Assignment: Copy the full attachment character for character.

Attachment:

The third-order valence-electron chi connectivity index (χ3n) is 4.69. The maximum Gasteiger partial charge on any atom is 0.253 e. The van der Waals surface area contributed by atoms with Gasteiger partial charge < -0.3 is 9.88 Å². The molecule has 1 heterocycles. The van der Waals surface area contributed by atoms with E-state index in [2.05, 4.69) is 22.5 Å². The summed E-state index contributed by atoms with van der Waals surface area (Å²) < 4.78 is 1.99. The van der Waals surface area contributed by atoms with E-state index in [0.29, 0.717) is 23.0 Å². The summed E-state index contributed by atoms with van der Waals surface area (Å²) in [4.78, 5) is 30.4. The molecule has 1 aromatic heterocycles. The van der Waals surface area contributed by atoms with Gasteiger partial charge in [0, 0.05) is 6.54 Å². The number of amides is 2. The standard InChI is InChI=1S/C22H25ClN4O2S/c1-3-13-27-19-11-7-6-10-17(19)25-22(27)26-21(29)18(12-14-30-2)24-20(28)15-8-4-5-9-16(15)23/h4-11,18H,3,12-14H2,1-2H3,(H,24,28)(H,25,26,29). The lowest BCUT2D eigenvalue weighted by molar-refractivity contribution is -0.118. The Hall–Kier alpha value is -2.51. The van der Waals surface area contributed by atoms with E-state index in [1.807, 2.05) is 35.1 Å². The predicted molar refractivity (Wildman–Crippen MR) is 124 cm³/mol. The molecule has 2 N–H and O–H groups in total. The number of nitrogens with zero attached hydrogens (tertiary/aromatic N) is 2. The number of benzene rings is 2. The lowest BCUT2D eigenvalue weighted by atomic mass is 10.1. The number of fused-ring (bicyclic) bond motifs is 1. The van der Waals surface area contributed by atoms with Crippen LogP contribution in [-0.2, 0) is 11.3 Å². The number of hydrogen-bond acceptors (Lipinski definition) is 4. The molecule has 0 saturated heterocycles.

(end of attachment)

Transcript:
The third-order valence-electron chi connectivity index (χ3n) is 4.69. The maximum Gasteiger partial charge on any atom is 0.253 e. The van der Waals surface area contributed by atoms with Gasteiger partial charge < -0.3 is 9.88 Å². The molecule has 1 heterocycles. The van der Waals surface area contributed by atoms with E-state index in [2.05, 4.69) is 22.5 Å². The summed E-state index contributed by atoms with van der Waals surface area (Å²) < 4.78 is 1.99. The van der Waals surface area contributed by atoms with E-state index in [0.29, 0.717) is 23.0 Å². The summed E-state index contributed by atoms with van der Waals surface area (Å²) in [4.78, 5) is 30.4. The molecule has 1 aromatic heterocycles. The van der Waals surface area contributed by atoms with Gasteiger partial charge in [0, 0.05) is 6.54 Å². The number of amides is 2. The standard InChI is InChI=1S/C22H25ClN4O2S/c1-3-13-27-19-11-7-6-10-17(19)25-22(27)26-21(29)18(12-14-30-2)24-20(28)15-8-4-5-9-16(15)23/h4-11,18H,3,12-14H2,1-2H3,(H,24,28)(H,25,26,29). The lowest BCUT2D eigenvalue weighted by molar-refractivity contribution is -0.118. The Hall–Kier alpha value is -2.51. The van der Waals surface area contributed by atoms with E-state index in [1.807, 2.05) is 35.1 Å². The predicted molar refractivity (Wildman–Crippen MR) is 124 cm³/mol. The molecule has 2 N–H and O–H groups in total. The number of nitrogens with zero attached hydrogens (tertiary/aromatic N) is 2. The number of benzene rings is 2. The lowest BCUT2D eigenvalue weighted by atomic mass is 10.1. The number of fused-ring (bicyclic) bond motifs is 1. The van der Waals surface area contributed by atoms with Crippen LogP contribution in [-0.2, 0) is 11.3 Å². The number of hydrogen-bond acceptors (Lipinski definition) is 4. The molecule has 0 saturated heterocycles.